When it comes to drugs… truth is I’ve done a lot of drugs in my life, most when I was younger. Cocaine took away my soul and put me in rehab when I was 19. After that prescription pills numbed me for over seven years until I felt like a shell of myself and I’ve had a lifelong on and off relationship with marijuana. Not in a stoner sense but in a end of the day smoke a joint sense. To me its no different than a glass of wine. I can’t lie, I’ve come up with some of my best ideas at night high when I worked at Interscope. It sometimes helped me hyper focus. On the other hand if I smoke too much it tends to nudge some depression issues I dealt with when I was younger. So in short my first advice would be no drugs at all… if any, weed seems to cause the least issues. There’s no domestic violence on weed, just empty potato chip bags.

When it comes to dreams… follow them. If you feel it, go for it. Fuck fear. Follow passion not money. I believe passion is your GPS system, the money will follow if you are truly doing what you love. Chasing money only leads to chasing more money and never feeling fulfilled.

My mentor once told me… 1. Stop, breathe, do the best you can and stay out of the results. 2. Don’t live in the chapter, think of the book. What’s bad today may be the catalyst for good tomorrow. 3. Try and live at the bottom of the ocean (stillness) and look up at the waves (stress). When you need to go up, bring a surfboard.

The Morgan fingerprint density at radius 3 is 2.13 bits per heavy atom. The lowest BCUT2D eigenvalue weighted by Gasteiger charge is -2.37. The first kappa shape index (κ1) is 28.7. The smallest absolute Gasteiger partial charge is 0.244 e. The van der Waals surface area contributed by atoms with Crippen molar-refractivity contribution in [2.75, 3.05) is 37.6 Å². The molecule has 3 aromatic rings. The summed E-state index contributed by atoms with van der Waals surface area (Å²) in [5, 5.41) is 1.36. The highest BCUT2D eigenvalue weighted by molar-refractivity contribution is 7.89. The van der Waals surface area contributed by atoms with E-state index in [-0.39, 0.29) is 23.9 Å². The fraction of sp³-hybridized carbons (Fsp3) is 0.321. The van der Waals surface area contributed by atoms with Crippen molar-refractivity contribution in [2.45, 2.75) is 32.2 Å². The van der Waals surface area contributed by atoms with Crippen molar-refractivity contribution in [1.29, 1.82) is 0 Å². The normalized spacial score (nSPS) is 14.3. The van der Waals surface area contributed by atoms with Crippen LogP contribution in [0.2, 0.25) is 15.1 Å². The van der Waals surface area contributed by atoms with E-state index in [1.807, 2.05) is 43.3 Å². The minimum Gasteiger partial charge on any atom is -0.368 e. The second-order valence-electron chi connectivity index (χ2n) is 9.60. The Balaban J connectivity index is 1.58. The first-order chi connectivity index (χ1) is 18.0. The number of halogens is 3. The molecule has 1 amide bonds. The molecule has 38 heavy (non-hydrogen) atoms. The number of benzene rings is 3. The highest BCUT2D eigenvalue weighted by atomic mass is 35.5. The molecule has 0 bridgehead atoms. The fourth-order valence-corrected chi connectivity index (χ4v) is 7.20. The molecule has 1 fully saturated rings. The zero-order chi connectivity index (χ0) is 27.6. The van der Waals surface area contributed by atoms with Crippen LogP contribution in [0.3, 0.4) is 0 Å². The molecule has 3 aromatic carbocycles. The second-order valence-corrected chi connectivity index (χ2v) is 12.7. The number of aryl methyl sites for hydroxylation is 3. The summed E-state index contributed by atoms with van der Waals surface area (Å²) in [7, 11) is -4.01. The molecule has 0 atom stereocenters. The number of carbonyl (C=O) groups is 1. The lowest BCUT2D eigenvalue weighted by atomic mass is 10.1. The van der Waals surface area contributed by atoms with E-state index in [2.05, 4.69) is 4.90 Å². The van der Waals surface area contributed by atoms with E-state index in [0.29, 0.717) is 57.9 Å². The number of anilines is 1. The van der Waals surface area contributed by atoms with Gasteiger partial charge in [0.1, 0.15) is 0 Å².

The strangest moment for me… I’m so used to strange moments its normal. I’m stumped on this one.

The proudest moment for me… was Tyler winning the MTV Award. Not because of the award itself but for what it represented. For that moment, we did it. And we did it our way. Seeing the whole group on stage smiling from ear to ear was incredible. We had just flown home that morning from playing the Reading Festival the day before. It was surreal. Also hearing Franks new album. Fucking insane, especially with all the pressure.

2012 is going to be… make or break. Doing things differently nowadays requires going straight up against the system and sometimes that means burning some bridges in order to stand up for what you believe. I guess I can always hit up UPS if this doesn’t pan out.

Photography: Brook Bobbins

In the fall semester of 2006, Student Hip-Hop Organization was founded at Virginia Commonwealth University in Richmond, VA. Since then, it has branched to surrounding universities and has played an integral part in Virginia’s hip-hop scene while cultivating the minds of their campuses and communities.

The organization is known for its quality, independent spirit, and most importantly, authenticity. It has become an institution and creative platform for students and artists to gain experience and find opportunity in their individual passions. SHHO strives to promote higher learning through hip-hop.

The organization has selectively worked with the best up-and-coming artists, hip-hop legends, like-minded companies, and passionate student – talents all who have established SHHO as an organic uncompromising brand.

Date: Jan 3, 2012  /  Views: 70  /  Author: shho
Category: Editorial  /  Tags: Odd future, Christian clancy, A conversation with..., Focus, Student hip-hop organization